| Apr 09 13:11 | 10 comments | Share
Can you spot a lie? What about a half-truth, a sin of omission or the telling smirk of someone who thinks they got away with it? How about the grand lie, so big it has pillars and caverns of mis-truth, or the subtle wave of misdirection? Short sellers like to look for lies, in company accounts or in what management say. Find one, stick a red flag in it and go looking for more, on the basis if there’s one there’s several: lies multiply. There is also a small cottage industry in the art of deception, from books of facial expressions to help you play poker all the way to ex-CIA consultants offering interrogation advice.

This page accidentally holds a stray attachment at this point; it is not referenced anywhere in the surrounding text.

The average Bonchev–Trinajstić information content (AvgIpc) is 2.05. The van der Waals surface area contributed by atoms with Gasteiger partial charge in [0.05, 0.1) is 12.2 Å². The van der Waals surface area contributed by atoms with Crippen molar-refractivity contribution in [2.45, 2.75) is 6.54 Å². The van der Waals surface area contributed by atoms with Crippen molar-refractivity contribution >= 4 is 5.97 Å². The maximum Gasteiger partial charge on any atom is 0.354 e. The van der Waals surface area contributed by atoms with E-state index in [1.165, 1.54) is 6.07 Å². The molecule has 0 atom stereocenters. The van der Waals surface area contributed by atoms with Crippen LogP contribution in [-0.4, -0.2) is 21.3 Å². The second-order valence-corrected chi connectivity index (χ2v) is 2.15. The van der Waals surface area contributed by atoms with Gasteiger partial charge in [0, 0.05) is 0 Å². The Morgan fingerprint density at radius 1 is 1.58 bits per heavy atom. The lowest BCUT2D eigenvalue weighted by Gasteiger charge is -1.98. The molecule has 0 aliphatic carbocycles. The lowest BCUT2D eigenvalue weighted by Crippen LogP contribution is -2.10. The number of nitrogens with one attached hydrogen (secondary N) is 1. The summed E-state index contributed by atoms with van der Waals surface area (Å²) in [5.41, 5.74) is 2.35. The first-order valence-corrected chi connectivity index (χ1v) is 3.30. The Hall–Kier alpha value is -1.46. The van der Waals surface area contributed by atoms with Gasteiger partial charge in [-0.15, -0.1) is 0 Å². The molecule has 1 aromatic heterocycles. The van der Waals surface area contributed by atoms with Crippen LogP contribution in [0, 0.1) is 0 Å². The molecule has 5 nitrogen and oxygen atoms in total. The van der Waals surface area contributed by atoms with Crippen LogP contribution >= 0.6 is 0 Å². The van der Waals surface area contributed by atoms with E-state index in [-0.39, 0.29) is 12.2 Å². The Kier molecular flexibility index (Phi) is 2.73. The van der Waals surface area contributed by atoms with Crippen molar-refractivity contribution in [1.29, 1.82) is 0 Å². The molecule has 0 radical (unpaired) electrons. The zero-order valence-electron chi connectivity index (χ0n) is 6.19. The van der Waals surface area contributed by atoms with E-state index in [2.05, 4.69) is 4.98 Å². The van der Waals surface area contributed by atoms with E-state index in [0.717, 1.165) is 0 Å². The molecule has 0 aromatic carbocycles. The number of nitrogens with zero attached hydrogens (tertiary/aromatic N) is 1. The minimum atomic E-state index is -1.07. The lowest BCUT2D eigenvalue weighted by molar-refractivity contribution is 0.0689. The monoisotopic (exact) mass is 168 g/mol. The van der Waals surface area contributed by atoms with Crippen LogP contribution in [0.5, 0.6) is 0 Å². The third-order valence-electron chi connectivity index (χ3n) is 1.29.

For instance, the latest report from Muddy Waters on the commodity trading group Noble, which includes some “third party behavioural analysis” of management statements. Muddy Waters engaged Qverity to analyze management’s statements on the February 26th Q4 2014 results call for deception. (The call is the only time Noble management has spoken extemporaneously in public about the recent criticism.) Qverity provides behavioral analysis, and is founded and staffed by former United States Central Intelligence Agency experts in detecting deception. Its principals authored the books “Spy the Lie” and “Get the Truth”. Continue reading